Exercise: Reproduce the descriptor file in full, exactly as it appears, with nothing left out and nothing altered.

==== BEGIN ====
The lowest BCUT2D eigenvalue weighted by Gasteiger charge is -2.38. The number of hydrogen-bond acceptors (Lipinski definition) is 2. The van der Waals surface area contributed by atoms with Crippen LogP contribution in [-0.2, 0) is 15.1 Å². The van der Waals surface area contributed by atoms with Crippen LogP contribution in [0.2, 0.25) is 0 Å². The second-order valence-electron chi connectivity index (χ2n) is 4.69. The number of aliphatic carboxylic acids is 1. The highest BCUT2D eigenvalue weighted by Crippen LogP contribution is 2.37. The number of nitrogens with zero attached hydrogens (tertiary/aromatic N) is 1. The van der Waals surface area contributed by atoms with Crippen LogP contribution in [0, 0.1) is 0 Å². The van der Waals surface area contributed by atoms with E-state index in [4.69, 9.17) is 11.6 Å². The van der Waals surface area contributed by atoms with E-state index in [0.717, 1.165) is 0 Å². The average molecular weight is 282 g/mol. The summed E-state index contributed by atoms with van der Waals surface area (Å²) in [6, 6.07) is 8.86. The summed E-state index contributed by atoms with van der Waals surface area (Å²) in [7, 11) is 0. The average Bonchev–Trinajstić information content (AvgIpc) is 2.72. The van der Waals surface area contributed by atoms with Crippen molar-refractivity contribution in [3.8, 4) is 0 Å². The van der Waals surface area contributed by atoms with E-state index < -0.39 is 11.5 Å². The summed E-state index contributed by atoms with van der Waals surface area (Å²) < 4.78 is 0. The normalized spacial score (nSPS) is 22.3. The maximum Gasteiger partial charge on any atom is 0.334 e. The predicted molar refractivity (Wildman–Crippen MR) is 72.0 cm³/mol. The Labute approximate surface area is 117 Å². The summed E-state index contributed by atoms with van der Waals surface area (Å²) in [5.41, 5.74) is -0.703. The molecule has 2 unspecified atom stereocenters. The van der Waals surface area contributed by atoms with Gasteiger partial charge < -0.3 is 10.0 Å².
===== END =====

The lowest BCUT2D eigenvalue weighted by Gasteiger charge is -2.38. The number of hydrogen-bond acceptors (Lipinski definition) is 2. The van der Waals surface area contributed by atoms with Crippen LogP contribution in [-0.2, 0) is 15.1 Å². The van der Waals surface area contributed by atoms with Crippen LogP contribution in [0.2, 0.25) is 0 Å². The second-order valence-electron chi connectivity index (χ2n) is 4.69. The number of aliphatic carboxylic acids is 1. The highest BCUT2D eigenvalue weighted by Crippen LogP contribution is 2.37. The number of nitrogens with zero attached hydrogens (tertiary/aromatic N) is 1. The van der Waals surface area contributed by atoms with Crippen LogP contribution in [0, 0.1) is 0 Å². The van der Waals surface area contributed by atoms with E-state index in [4.69, 9.17) is 11.6 Å². The van der Waals surface area contributed by atoms with E-state index in [0.717, 1.165) is 0 Å². The average molecular weight is 282 g/mol. The summed E-state index contributed by atoms with van der Waals surface area (Å²) in [6, 6.07) is 8.86. The summed E-state index contributed by atoms with van der Waals surface area (Å²) in [7, 11) is 0. The average Bonchev–Trinajstić information content (AvgIpc) is 2.72. The van der Waals surface area contributed by atoms with Crippen molar-refractivity contribution in [3.8, 4) is 0 Å². The van der Waals surface area contributed by atoms with E-state index < -0.39 is 11.5 Å². The summed E-state index contributed by atoms with van der Waals surface area (Å²) < 4.78 is 0. The normalized spacial score (nSPS) is 22.3. The maximum Gasteiger partial charge on any atom is 0.334 e. The predicted molar refractivity (Wildman–Crippen MR) is 72.0 cm³/mol. The Labute approximate surface area is 117 Å². The summed E-state index contributed by atoms with van der Waals surface area (Å²) in [5.41, 5.74) is -0.703. The molecule has 2 unspecified atom stereocenters. The van der Waals surface area contributed by atoms with Gasteiger partial charge < -0.3 is 10.0 Å².